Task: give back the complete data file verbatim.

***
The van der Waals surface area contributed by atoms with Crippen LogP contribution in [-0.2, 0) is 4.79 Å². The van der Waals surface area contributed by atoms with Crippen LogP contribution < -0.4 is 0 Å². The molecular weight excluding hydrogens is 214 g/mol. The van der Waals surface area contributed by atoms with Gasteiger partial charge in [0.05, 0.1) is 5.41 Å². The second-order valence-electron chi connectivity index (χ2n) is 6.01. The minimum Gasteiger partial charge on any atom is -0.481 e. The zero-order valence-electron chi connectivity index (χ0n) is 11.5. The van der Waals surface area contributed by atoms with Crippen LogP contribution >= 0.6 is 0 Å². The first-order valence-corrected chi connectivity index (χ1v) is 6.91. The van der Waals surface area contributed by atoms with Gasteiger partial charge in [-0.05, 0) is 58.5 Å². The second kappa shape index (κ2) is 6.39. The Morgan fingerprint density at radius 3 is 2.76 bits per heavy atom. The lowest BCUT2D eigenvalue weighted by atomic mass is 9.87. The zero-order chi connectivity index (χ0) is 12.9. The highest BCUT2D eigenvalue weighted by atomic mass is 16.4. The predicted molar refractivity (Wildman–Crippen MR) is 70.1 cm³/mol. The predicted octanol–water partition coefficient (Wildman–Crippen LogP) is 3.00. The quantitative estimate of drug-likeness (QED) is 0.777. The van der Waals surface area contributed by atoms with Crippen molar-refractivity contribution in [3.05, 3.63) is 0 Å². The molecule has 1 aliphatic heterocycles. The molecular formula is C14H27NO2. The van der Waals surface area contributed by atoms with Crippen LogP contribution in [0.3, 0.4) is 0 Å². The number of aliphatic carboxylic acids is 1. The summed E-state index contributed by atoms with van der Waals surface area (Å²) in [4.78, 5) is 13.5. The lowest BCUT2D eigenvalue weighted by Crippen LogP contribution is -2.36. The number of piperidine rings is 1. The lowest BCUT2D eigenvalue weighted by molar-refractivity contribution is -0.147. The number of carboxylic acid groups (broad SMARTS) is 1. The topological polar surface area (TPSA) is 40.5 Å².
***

The van der Waals surface area contributed by atoms with Crippen LogP contribution in [-0.2, 0) is 4.79 Å². The van der Waals surface area contributed by atoms with Crippen LogP contribution < -0.4 is 0 Å². The molecular weight excluding hydrogens is 214 g/mol. The van der Waals surface area contributed by atoms with Gasteiger partial charge in [0.05, 0.1) is 5.41 Å². The second-order valence-electron chi connectivity index (χ2n) is 6.01. The minimum Gasteiger partial charge on any atom is -0.481 e. The zero-order valence-electron chi connectivity index (χ0n) is 11.5. The van der Waals surface area contributed by atoms with Crippen LogP contribution >= 0.6 is 0 Å². The first-order valence-corrected chi connectivity index (χ1v) is 6.91. The van der Waals surface area contributed by atoms with Gasteiger partial charge in [-0.05, 0) is 58.5 Å². The second kappa shape index (κ2) is 6.39. The Morgan fingerprint density at radius 3 is 2.76 bits per heavy atom. The lowest BCUT2D eigenvalue weighted by atomic mass is 9.87. The zero-order chi connectivity index (χ0) is 12.9. The highest BCUT2D eigenvalue weighted by atomic mass is 16.4. The predicted molar refractivity (Wildman–Crippen MR) is 70.1 cm³/mol. The predicted octanol–water partition coefficient (Wildman–Crippen LogP) is 3.00. The quantitative estimate of drug-likeness (QED) is 0.777. The van der Waals surface area contributed by atoms with Crippen molar-refractivity contribution in [3.05, 3.63) is 0 Å². The molecule has 1 aliphatic heterocycles. The molecular formula is C14H27NO2. The van der Waals surface area contributed by atoms with Crippen LogP contribution in [0.3, 0.4) is 0 Å². The number of aliphatic carboxylic acids is 1. The summed E-state index contributed by atoms with van der Waals surface area (Å²) in [4.78, 5) is 13.5. The lowest BCUT2D eigenvalue weighted by Crippen LogP contribution is -2.36. The number of piperidine rings is 1. The lowest BCUT2D eigenvalue weighted by molar-refractivity contribution is -0.147. The number of carboxylic acid groups (broad SMARTS) is 1. The topological polar surface area (TPSA) is 40.5 Å².